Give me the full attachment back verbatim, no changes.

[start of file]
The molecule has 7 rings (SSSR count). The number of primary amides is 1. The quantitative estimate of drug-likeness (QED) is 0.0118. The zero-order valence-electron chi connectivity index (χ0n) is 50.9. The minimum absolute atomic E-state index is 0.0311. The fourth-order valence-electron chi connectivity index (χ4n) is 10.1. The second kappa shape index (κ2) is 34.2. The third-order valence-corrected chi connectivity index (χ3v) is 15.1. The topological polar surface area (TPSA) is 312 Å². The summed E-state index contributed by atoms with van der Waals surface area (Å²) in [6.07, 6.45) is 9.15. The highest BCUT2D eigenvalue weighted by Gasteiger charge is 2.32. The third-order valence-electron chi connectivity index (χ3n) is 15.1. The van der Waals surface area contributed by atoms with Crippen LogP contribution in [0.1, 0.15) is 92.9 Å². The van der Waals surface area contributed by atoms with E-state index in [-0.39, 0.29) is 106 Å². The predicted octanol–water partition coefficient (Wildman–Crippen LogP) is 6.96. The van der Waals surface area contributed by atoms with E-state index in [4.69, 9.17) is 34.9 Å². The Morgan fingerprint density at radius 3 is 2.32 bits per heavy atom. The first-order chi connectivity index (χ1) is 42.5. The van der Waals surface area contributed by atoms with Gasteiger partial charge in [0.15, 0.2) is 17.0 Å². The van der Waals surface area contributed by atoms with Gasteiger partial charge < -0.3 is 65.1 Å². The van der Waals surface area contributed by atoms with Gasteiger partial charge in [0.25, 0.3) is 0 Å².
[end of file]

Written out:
The molecule has 7 rings (SSSR count). The number of primary amides is 1. The quantitative estimate of drug-likeness (QED) is 0.0118. The zero-order valence-electron chi connectivity index (χ0n) is 50.9. The minimum absolute atomic E-state index is 0.0311. The fourth-order valence-electron chi connectivity index (χ4n) is 10.1. The second kappa shape index (κ2) is 34.2. The third-order valence-corrected chi connectivity index (χ3v) is 15.1. The topological polar surface area (TPSA) is 312 Å². The summed E-state index contributed by atoms with van der Waals surface area (Å²) in [6.07, 6.45) is 9.15. The highest BCUT2D eigenvalue weighted by Gasteiger charge is 2.32. The third-order valence-electron chi connectivity index (χ3n) is 15.1. The van der Waals surface area contributed by atoms with Crippen LogP contribution in [0.1, 0.15) is 92.9 Å². The van der Waals surface area contributed by atoms with E-state index in [-0.39, 0.29) is 106 Å². The predicted octanol–water partition coefficient (Wildman–Crippen LogP) is 6.96. The van der Waals surface area contributed by atoms with E-state index in [4.69, 9.17) is 34.9 Å². The Morgan fingerprint density at radius 3 is 2.32 bits per heavy atom. The first-order chi connectivity index (χ1) is 42.5. The van der Waals surface area contributed by atoms with Gasteiger partial charge in [0.15, 0.2) is 17.0 Å². The van der Waals surface area contributed by atoms with Gasteiger partial charge < -0.3 is 65.1 Å². The van der Waals surface area contributed by atoms with Gasteiger partial charge in [0.25, 0.3) is 0 Å².